Fly Tipping: What You Should Know About This Environmental Offence

Fly Tipping: What You Should Know About This Environmental Offence

At first glance, fly tipping may not seem as problematic as getting harassed by your landlord or living with incredibly noisy neighbours. But, if you look closer, you’ll see that it’s actually a serious environmental crime that can lead to several consequences. For one thing, it can pollute the air, land, and water (particularly if hazardous waste is dumped), exposing you and your family to various illnesses. If left unattended, it can even promote the growth of crime and lead to the degradation of your neighbourhood!

What is fly tipping?

Fly tipping refers to the act of illegally dumping of waste on any land as well as to the act of dumping waste material on land that’s not allowed to accept it. Dumping waste in lay-bys, verges, back alleyways, public highways, and farmland counts as fly tipping, along with placing items by litter bins or recycling bins. Fly tipping is usually committed by homeowners who wish to avoid the hassle of properly disposing of bulky rubbish as well as those who simply don’t know that fly tipping is illegal. It’s also committed by rogue traders who collect waste for cash from homeowners and shop owners then illegally dispose of them. Fly tipping has become a huge problem in the UK. You’ll see or hear about fly tipping cases in many parts of the country almost every day. Some local authorities don’t seem to care too much about this problem, responding to only a few reports and generally allowing illegally dumped rubbish to languish for days or weeks. Others, meanwhile, have a stricter approach and make it a priority to catch and persecute fly tippers ASAP.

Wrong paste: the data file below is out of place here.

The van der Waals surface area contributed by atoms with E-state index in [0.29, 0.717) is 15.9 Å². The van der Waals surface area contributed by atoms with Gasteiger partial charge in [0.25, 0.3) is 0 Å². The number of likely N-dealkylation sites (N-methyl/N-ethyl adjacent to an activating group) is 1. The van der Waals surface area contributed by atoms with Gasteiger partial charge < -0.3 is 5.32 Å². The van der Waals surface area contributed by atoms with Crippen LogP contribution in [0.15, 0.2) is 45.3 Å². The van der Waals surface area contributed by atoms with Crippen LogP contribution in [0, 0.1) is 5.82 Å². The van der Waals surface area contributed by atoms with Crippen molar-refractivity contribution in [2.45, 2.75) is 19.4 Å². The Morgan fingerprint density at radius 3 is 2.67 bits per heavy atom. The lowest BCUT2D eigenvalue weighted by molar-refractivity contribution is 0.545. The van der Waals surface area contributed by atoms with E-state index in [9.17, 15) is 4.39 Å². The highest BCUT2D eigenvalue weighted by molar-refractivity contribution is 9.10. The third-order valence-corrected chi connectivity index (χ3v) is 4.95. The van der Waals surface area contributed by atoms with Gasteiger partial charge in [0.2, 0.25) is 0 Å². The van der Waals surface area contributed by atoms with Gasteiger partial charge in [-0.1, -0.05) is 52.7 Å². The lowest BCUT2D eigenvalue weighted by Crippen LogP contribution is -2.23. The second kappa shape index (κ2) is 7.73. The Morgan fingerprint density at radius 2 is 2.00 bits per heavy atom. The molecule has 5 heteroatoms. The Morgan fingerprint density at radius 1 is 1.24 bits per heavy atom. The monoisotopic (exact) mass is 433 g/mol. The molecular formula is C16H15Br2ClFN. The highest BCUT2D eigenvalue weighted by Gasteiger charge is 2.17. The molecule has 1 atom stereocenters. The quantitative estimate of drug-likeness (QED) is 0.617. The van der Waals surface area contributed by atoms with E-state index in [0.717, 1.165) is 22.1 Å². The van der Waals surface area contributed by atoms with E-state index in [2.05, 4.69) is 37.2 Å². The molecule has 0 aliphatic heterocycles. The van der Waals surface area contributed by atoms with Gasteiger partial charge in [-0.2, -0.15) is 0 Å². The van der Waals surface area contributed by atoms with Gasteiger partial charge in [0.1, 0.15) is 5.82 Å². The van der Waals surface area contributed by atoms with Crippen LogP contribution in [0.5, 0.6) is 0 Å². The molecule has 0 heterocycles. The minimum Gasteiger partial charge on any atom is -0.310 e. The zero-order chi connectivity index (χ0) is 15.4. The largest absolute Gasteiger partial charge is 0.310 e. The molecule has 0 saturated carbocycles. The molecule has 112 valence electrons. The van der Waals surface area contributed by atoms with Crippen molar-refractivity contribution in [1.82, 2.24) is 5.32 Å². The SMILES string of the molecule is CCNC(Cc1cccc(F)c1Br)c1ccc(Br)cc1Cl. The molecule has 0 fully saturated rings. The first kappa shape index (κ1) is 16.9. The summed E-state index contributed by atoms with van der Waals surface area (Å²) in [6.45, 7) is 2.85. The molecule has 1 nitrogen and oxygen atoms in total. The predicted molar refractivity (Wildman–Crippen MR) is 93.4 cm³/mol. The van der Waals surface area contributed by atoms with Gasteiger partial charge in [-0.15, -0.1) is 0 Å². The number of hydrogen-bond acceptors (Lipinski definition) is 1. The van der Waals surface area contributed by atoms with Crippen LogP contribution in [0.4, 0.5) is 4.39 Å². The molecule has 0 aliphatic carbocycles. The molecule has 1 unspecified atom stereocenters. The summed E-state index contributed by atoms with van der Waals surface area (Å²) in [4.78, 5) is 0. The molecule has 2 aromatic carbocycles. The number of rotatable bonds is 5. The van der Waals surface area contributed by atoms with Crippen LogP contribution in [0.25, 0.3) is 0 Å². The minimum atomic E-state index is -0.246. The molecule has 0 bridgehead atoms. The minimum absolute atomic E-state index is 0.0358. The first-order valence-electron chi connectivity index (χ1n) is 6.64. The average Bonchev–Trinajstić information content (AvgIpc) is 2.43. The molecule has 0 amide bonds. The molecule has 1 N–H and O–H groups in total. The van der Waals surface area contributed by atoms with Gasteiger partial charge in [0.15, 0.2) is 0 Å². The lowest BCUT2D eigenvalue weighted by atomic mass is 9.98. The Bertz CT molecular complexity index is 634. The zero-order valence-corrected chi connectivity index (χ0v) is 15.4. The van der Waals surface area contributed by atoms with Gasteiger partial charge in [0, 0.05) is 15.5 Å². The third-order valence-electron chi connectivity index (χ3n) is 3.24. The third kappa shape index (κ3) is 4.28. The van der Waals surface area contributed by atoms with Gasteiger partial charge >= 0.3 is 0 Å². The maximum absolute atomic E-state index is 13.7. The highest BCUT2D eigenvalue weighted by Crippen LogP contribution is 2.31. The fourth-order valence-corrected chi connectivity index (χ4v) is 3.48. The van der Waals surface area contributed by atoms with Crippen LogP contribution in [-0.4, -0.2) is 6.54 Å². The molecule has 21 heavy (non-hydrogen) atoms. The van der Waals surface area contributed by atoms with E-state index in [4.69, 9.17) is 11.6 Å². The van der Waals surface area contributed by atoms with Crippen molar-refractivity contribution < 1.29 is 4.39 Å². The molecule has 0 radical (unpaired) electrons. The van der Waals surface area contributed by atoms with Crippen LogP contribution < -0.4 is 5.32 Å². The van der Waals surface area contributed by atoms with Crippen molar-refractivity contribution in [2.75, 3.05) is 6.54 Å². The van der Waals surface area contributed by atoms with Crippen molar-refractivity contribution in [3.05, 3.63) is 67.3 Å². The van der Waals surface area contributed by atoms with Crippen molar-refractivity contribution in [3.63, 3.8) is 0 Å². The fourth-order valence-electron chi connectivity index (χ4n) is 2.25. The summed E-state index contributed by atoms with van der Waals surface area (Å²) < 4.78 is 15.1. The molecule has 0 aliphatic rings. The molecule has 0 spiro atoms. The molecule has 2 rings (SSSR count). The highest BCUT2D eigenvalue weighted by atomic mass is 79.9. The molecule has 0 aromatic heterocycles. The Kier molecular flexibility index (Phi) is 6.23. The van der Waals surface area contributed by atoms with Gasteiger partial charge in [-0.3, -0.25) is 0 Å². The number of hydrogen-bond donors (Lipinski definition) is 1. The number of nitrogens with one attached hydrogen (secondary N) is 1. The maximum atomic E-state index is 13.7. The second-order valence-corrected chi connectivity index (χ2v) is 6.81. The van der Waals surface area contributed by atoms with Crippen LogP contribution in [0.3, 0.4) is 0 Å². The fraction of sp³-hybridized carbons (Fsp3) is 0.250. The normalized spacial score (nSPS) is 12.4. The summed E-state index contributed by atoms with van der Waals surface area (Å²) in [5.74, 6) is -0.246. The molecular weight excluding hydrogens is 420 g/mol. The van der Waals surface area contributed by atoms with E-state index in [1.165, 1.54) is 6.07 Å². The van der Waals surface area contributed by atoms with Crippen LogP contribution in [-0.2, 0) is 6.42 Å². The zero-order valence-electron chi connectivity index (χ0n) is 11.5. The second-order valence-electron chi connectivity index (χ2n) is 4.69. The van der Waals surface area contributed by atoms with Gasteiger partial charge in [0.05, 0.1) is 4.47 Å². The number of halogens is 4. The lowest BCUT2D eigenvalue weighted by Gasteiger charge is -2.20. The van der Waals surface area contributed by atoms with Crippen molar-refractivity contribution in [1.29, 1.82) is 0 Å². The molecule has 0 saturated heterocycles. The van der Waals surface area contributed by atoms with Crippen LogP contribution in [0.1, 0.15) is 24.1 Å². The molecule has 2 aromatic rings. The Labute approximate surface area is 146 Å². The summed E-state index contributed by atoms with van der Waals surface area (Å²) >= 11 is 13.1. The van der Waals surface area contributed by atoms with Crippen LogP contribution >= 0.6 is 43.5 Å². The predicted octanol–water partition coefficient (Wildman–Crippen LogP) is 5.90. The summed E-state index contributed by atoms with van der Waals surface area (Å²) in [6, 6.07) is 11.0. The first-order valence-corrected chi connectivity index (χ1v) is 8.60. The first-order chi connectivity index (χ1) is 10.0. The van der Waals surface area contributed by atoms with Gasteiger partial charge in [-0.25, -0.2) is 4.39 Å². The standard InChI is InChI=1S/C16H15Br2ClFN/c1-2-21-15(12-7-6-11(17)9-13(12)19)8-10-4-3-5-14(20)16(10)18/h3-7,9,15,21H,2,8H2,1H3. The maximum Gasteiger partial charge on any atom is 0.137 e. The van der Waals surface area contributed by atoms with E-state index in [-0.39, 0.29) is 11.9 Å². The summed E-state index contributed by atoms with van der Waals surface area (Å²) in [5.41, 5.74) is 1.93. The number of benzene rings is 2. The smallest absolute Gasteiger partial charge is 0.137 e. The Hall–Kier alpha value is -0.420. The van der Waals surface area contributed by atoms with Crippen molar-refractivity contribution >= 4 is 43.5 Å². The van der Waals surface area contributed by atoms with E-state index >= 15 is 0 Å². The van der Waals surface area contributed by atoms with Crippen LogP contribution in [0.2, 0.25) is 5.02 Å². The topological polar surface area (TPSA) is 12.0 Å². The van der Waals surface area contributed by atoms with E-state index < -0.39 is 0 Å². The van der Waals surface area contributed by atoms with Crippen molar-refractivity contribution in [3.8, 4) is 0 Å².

What can you do about fly tipping?

First of all, don’t be a fly tipper! Just because some people do it doesn’t mean you should. Remember: if you get caught fly tipping, you’ll have to pay hundreds or thousands of pounds in fines, court costs, and victim surcharges, and you may even end up in prison. If you want to dispose of large or bulky items, contact your local authorities and ask if they have a bulky waste collection service. If they don’t, you can use a reputable private contractor to dispose of your waste. Of course, be vigilant about fly tipping in your community.

If you notice someone illegally dumping waste, you’ll need to report them to your local council. Make sure to take note of the date, time, and location of the incident, the type of waste that was dumped, the name of the perpetrator (if you know them), and the registration number of the vehicle used by the perpetrator. Your local authorities should act right away but, if they don’t, make sure to follow up your request ASAP. Don’t wait too long, particularly during summer since the heat will make biodegradable waste go bad quickly and release an offensive smell.

Also, leaving illegally dumped waste unattended for long can contribute to the broken-window effect, which means your neighbourhood gets less desirable over time and becomes a breeding ground for more serious crimes. If your local council ignores your request, you and your neighbours can start a petition. Doing this can be helpful since it shows the authorities that many people have noticed the problem and are looking for a solution. You can go to www.asbhelp.co.uk/petition to find tips on making a petition.

hollie

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